You always need to take advantage of any and all free time that you have as a business owner. With this time, you can concoct new sales and operational strategies that will help to improve the cash flow of your seasonal business venture.
Try to be a motivational figure within your company and encourage your team members to find new sources of revenue. This will very much be a different process for each individual business, depending on many factors. The truth is that as the business owner, you likely know your company better than anyone else, so go with your gut when you are leading your employees down a certain path.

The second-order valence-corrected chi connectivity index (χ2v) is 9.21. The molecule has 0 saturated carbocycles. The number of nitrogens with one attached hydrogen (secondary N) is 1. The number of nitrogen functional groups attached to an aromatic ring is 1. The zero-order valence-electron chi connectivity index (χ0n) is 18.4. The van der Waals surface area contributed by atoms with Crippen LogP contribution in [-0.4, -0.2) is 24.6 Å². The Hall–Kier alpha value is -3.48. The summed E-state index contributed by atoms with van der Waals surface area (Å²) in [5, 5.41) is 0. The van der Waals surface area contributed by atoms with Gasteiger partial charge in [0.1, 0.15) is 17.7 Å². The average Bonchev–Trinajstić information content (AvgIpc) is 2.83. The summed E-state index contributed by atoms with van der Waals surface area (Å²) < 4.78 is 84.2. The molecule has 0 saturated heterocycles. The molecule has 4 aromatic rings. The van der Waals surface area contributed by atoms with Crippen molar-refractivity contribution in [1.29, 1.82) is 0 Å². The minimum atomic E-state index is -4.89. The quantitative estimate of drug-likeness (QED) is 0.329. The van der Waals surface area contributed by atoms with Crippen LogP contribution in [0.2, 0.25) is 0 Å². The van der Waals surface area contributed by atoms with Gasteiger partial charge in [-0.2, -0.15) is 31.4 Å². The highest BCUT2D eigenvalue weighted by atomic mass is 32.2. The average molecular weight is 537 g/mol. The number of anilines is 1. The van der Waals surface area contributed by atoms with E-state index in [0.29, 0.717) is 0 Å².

Could your team hold the key to unlocking more cash and taking your seasonal venture to the next level? It is very possible indeed. Perhaps they have provided ideas in the past that you have thus far been unable to put to the test, and now you want to see if they could fill the void during your more difficult periods (the downtime). Why not try it out, what do you have to lose?
This may lead you to taking your business in a new direction and treading a path that you haven’t in the past. Your free time should be used to brainstorm ideas and discover the next ticket to better cash flow within your business venture. By getting others to join in with the process you will have a greater chance of making more promising discoveries. After all, two heads are better than one.
5. Analyse your year-round expenses